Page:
The second problem I have with this ad is that this stupid blonde lady seems to have a lot of trouble keeping her dogs watched and in a pen.  This is supposed to be cute.  It's not.  It's reckless endangerment.

My third problem with this ad is that it is incoherent, both as a story and as a marketing vehicle.  What is it saying?  What is the product?  Are they selling horses?  Puppies?  White bread romance between model-perfect people in a dream-like setting? 

This ad has NOTHING to do with the product it is selling.  It's bad story with a forgettable label slapped on at the end.  In short, pure crap, stem to stern.

Now Passenger?  That's a great voice and a great song. But that's the ONLY redeeming part of this ad. 

Poisoning and Profiteering

A quick photo from Charleston, West Virginia, where I was yesterday.

The local headline, below, is a reminder that law and regulation are why you can drink your local water and eat your local food without fear of poisoning.

Most companies are doing good honest work, but what do we do with those that don't?  

Gresham's law says "Bad money drives out good," but the same is true for conduct. 

If a company can sell a 15-year roofing shingle as a 30-year shingle, competitors are forced to decide whether they will follow suit or go out of business as their competitors rob them of contracts based on knowingly dishonest bids.

And what about companies that engage in reckless disregard of consumer safety by failing to inspect their storage tanks, or which dump effluent into public waterways?  Is it all to be given the Big Wink?

Laws to protect the people from liars, cheats and thieves are supposed to be promulgated by both federal and state governments.  The 10,000 gallons of toxin that leaked into the Elk River last week is a reminder there are still big gaps in law and regulation, and even bigger gaps in enforcement.  Will West Virginia move to bridge those gaps?  Time -- and the state legislature -- will tell.

Sowing seeds in trays

Frugal vegetable gardening starts with seeds. If they're seeds you've collected yourself from last year's crop, that's even better. If you want to save seeds after every season to plant the following year, you'll need to start with heirloom or open pollinated seeds. F1 seeds will not reproduce true to type. Seed saving is an easy skill to learn and it's vegetable production at its most authentic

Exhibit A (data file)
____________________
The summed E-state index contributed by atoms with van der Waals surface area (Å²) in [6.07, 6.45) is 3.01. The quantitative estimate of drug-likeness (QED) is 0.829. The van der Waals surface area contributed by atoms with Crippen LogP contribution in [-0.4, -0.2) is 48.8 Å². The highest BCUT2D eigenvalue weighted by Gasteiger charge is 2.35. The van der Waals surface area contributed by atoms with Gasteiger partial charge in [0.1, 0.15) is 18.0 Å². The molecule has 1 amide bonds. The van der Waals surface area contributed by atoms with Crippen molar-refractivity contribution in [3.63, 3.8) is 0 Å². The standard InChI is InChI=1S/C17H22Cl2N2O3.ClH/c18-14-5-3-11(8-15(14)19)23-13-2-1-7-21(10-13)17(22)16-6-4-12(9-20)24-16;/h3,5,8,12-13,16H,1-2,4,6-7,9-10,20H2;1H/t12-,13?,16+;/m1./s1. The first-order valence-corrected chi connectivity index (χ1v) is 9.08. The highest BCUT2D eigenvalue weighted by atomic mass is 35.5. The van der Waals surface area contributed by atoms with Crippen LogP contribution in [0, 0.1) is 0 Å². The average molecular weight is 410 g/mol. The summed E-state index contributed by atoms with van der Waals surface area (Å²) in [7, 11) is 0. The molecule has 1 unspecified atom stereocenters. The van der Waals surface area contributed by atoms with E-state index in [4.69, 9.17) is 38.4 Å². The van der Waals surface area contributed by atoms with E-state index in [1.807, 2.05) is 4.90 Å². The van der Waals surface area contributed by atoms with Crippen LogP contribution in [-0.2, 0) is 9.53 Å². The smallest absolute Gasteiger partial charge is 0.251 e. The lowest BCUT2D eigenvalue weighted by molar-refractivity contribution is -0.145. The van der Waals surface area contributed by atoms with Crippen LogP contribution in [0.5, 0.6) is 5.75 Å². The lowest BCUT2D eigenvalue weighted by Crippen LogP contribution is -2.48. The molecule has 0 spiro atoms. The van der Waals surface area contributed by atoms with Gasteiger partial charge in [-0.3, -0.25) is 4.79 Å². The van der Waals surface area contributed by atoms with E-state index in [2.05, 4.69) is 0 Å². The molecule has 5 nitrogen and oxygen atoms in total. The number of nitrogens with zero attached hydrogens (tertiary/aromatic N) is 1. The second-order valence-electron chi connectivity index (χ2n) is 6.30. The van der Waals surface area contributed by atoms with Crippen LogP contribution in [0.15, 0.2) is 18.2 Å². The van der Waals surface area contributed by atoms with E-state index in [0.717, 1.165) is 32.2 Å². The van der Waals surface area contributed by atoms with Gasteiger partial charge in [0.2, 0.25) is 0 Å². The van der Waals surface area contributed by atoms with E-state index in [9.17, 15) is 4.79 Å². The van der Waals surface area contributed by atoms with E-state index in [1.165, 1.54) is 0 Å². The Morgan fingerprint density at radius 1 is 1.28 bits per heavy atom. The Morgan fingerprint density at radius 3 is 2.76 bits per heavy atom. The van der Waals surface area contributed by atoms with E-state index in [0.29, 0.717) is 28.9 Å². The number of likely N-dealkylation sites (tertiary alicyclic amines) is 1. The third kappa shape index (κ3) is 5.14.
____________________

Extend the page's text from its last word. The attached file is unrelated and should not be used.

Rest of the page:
Tuesday, January 28, 2014

Pete Seeger, RIP

The great Pete Seeger has died.  A popularizer of folk music from all over the world, and a troubadour for civil rights, workers equity, and the environment, he was 94.

Back in 1990, Pete Seeger and Arlo Guthrie, produced a double album, and one of the songs on it was written by Pete, with lyrics by Lee Hays, who was one of the members of the The Weavers folk group, and who also wrote "If I Had a Hammer," and "Kisses Sweeter Than Wine."

The song is entitled In Dead Earnest. Lyrics below:

In Dead Earnest 
If I should die before I wake
All my bone and sinew take
Put them in the compost pile
To decompose a little while
Sun, rain and worms will have their way
Reducing me to common clay
All that I am will feed the trees
And little fishes in the seas
When corn and radishes you munch
You may be having me for lunch
Then excrete me with a grin
Chortling, There goes Lee again
'Twill be my happiest destiny
To die and live eternally

- by Lee Hays, 1981. Lee died August 26 of that same year..

Monday, January 27, 2014

Sowing seeds for the vegetable garden

Food production in the backyard is a simple activity that takes in a few elements of the simple life philosophy. It helps with debt reduction and saving, it encourages sustainability, self-reliance, organisation and preparedness, it helps with food security and waste (compost) and it is one of the things that will help slow you down. I'm really excited about our new season kitchen garden. A